Strategic thinking is a process that is very much like picture painting. It is the picture or profile that will determine the direction, nature, and composition of the business. Strategic thinking, then, is the type of thinking that goes on within the mind of the CEO, the strategist, to shape, and clarify the organization’s future strategic profile. Decisions that “fit” within the parameters of this profile are taken and implemented, and decisions that do not fit the profile are rejected.
The Biggest Challenge…Constant Change!
For CEO – Entrepreneurs the biggest challenge is that the mental profile (what Peter Senge calls a “Mental Model”) keeps shifting and changing – either from necessity, to deal with adversity, or from a cornucopia of opportunity and possibility that the CEO – Entrepreneur sees and wants develop. From the perspective of the senior leadership team around the CEO-Entrepreneur, this often looks like ‘never meeting an idea or opportunity that you didn’t like’. It also leads to frequent shifts in direction that look like ‘whim’ because the CEO-Entrepreneur is having the conversation with himself/herself about all these opportunities and forgetting to involve anyone else in them (or thinking that others were involved, informed when, in fact, they were not).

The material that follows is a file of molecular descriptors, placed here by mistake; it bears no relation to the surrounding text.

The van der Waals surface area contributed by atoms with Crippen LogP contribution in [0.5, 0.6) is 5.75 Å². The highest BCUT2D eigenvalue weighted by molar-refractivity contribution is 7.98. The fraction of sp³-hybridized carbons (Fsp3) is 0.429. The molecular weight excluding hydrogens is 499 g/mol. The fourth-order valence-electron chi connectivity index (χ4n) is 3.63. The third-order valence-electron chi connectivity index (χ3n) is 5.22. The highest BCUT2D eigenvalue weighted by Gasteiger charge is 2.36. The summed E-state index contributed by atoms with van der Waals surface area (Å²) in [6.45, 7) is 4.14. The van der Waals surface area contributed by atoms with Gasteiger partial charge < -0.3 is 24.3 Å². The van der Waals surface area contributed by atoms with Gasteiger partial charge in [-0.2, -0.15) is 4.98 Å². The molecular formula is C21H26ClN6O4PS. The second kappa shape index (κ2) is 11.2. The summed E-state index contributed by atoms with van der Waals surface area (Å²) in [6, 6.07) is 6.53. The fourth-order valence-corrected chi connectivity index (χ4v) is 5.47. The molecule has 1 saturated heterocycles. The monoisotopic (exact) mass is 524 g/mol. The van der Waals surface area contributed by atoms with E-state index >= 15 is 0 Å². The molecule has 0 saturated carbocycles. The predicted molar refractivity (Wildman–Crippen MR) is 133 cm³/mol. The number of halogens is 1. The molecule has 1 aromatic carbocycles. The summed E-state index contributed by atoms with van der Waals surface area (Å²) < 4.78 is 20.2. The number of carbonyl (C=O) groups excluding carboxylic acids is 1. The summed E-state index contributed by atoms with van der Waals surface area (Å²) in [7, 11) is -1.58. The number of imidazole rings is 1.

So, in companies that are run by CEO-Entrepreneurs, the CEO is typically the ‘keeper of the strategic vision flame’. After all, it is frequently the CEO’s money, house, personal signature and assets on the line. As a result, it is the CEO’s strategic thinking that shapes where the organization is going.